In our latest studies, the children were also presented with e-learning modules called “PrePlays” and “RePlays” that helped them learn about game-based executive functions and how these functions might apply in the real world. The e-learning modules help the children to go through a three-step process, which we refer to as “detect, reflect, and connect.” This three-step process helps them to identify when they are using an executive skill in a game, reflect on how the executive skill helped them in the game, and consider places where they could potentially connect that skill in their daily routines. Here are the results of the pilot test and discussion.

Brain Training Study

Our first study used a pair of traditional “brain-training” games, along with our parent training program, to teach real-world executive skills. Six children participated in this pilot study, in which neuropsychological data were collected before and after the completion of the study. The children were assigned a highly structured, intensive program of game play over the course of six weeks. Fifteen mini-games (including Pathfinder, Sound Bites, Missing Link, Coin-parison, Matchmaker, and Calculations x 20 ) were chosen from platforms Brain Age and Big Brain Academy to practice executive functions of planning, working memory, sustained attention, and time management/processing speed. The children were required to play each of these mini-games three times a day, four days a week. The intensity of the practice of playing these games as a prerequisite for real-world improvement is seen in a series of studies conducted using video-game based working-memory training (Klingberg, 2005, 2007).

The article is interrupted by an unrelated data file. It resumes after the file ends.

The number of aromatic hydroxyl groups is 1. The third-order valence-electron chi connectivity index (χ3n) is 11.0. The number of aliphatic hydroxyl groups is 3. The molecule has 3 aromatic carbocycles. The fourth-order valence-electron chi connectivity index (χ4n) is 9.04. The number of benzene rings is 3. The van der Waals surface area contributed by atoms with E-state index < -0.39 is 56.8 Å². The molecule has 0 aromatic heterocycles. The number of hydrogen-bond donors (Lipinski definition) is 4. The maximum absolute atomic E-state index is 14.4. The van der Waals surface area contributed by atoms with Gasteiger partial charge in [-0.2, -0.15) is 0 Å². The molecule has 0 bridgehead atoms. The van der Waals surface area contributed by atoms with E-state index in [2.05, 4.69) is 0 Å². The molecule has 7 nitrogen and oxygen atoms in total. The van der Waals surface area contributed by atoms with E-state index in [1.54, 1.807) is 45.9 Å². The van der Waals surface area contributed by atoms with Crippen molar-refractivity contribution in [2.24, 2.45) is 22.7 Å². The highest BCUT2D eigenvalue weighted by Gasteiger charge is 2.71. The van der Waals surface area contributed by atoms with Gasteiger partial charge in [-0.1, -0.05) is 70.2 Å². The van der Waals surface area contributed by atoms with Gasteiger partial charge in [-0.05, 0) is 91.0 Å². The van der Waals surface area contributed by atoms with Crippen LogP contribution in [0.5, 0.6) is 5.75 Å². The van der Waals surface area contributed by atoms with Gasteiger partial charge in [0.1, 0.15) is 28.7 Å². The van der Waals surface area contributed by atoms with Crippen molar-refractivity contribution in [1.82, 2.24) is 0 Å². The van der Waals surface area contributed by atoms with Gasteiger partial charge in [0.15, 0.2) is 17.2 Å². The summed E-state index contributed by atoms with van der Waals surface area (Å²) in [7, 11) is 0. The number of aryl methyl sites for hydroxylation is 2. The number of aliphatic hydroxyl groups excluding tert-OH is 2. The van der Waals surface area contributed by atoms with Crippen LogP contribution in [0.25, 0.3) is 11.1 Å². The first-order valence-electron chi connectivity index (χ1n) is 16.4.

In addition to the game play, parents were provided with “Playbooks” that assisted them in using the child’s game play as a teaching tool. The Playbooks contained a set of discussion points to help parents talk with their children specifically about executive functions used in game play.  The Playbooks were designed to help children identify when they use executive skills in a game, reflect on how these skills assist them in beating the game, and connect these executive skills to the real world. Parents also had the “Making It Real” section of their Playbooks, which provided them with practice opportunities to reinforce the use of game-based executive skills in the child’s day-to-day activities.

Only three of the original six participants completed the study. This appeared to be a reflection of the intensity and duration of the game play.  Parents of children who did not complete the study reported that their children did not sustain their interest in repeatedly playing the game over the course of six weeks.

While the sample size was small, the resulting data that indicated children’s improvement were compelling. Most notable was improvement in time-management and processing-speed strategies. Children displayed improvement on the Process Assessment of the Learner-II (PALS-II) Writing Test, a measure of writing speed, and significant improvement on the Test of Word Reading Efficiency (TOWRE) Sight Word Subtest, which measures how quickly children can read a set of words. Improvement was also seen in their capacity to do math minutes, that is, to complete grade-appropriate math problems accurately and quickly.